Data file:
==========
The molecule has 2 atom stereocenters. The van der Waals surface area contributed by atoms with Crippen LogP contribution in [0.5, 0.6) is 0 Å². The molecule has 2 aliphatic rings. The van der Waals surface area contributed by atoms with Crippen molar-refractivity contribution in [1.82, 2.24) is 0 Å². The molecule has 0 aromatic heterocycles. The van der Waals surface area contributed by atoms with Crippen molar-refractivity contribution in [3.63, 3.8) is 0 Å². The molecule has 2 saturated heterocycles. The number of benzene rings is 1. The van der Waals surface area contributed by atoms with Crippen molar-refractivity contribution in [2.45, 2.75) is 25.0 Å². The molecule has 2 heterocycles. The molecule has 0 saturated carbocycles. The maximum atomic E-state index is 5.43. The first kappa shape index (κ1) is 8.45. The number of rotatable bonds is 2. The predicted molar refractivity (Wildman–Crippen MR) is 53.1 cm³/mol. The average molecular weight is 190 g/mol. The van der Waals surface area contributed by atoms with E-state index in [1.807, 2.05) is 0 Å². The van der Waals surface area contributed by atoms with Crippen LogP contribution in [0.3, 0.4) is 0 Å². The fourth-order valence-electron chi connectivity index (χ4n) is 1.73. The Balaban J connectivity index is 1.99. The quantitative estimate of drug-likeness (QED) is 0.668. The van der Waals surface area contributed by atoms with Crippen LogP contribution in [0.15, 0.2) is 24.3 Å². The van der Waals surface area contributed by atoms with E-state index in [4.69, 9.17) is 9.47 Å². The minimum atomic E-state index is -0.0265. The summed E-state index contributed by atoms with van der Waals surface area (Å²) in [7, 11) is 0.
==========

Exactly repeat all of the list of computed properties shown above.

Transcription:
The molecule has 2 atom stereocenters. The van der Waals surface area contributed by atoms with Crippen LogP contribution in [0.5, 0.6) is 0 Å². The molecule has 2 aliphatic rings. The van der Waals surface area contributed by atoms with Crippen molar-refractivity contribution in [1.82, 2.24) is 0 Å². The molecule has 0 aromatic heterocycles. The van der Waals surface area contributed by atoms with Crippen molar-refractivity contribution in [3.63, 3.8) is 0 Å². The molecule has 2 saturated heterocycles. The number of benzene rings is 1. The van der Waals surface area contributed by atoms with Crippen molar-refractivity contribution in [2.45, 2.75) is 25.0 Å². The molecule has 2 heterocycles. The molecule has 0 saturated carbocycles. The maximum atomic E-state index is 5.43. The first kappa shape index (κ1) is 8.45. The number of rotatable bonds is 2. The predicted molar refractivity (Wildman–Crippen MR) is 53.1 cm³/mol. The average molecular weight is 190 g/mol. The van der Waals surface area contributed by atoms with E-state index in [1.807, 2.05) is 0 Å². The van der Waals surface area contributed by atoms with Crippen LogP contribution in [0.3, 0.4) is 0 Å². The fourth-order valence-electron chi connectivity index (χ4n) is 1.73. The Balaban J connectivity index is 1.99. The quantitative estimate of drug-likeness (QED) is 0.668. The van der Waals surface area contributed by atoms with Crippen LogP contribution in [0.15, 0.2) is 24.3 Å². The van der Waals surface area contributed by atoms with E-state index in [4.69, 9.17) is 9.47 Å². The minimum atomic E-state index is -0.0265. The summed E-state index contributed by atoms with van der Waals surface area (Å²) in [7, 11) is 0.